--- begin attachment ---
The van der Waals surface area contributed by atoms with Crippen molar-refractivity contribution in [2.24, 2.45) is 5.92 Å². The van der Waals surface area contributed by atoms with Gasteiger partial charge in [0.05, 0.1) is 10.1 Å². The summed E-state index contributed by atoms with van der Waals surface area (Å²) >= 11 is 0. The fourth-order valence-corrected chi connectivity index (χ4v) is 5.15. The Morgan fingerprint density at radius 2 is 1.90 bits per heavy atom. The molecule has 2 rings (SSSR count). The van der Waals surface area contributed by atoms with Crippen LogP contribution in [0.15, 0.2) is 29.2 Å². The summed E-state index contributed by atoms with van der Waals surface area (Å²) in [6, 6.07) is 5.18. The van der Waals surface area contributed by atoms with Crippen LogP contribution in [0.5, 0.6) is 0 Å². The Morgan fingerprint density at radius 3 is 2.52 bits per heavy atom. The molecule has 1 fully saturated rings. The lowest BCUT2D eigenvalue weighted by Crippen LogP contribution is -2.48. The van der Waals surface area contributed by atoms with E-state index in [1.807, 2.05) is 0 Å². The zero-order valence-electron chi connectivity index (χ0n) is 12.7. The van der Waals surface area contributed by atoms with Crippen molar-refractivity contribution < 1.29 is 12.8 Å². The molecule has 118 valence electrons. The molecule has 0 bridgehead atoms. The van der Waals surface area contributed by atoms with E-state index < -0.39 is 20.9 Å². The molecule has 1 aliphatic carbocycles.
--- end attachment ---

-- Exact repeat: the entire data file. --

The van der Waals surface area contributed by atoms with Crippen molar-refractivity contribution in [2.24, 2.45) is 5.92 Å². The van der Waals surface area contributed by atoms with Gasteiger partial charge in [0.05, 0.1) is 10.1 Å². The summed E-state index contributed by atoms with van der Waals surface area (Å²) >= 11 is 0. The fourth-order valence-corrected chi connectivity index (χ4v) is 5.15. The Morgan fingerprint density at radius 2 is 1.90 bits per heavy atom. The molecule has 2 rings (SSSR count). The van der Waals surface area contributed by atoms with Crippen LogP contribution in [0.15, 0.2) is 29.2 Å². The summed E-state index contributed by atoms with van der Waals surface area (Å²) in [6, 6.07) is 5.18. The van der Waals surface area contributed by atoms with Crippen LogP contribution in [0.5, 0.6) is 0 Å². The Morgan fingerprint density at radius 3 is 2.52 bits per heavy atom. The molecule has 1 fully saturated rings. The lowest BCUT2D eigenvalue weighted by Crippen LogP contribution is -2.48. The van der Waals surface area contributed by atoms with E-state index in [1.807, 2.05) is 0 Å². The zero-order valence-electron chi connectivity index (χ0n) is 12.7. The van der Waals surface area contributed by atoms with Crippen molar-refractivity contribution < 1.29 is 12.8 Å². The molecule has 118 valence electrons. The molecule has 0 bridgehead atoms. The van der Waals surface area contributed by atoms with E-state index < -0.39 is 20.9 Å². The molecule has 1 aliphatic carbocycles.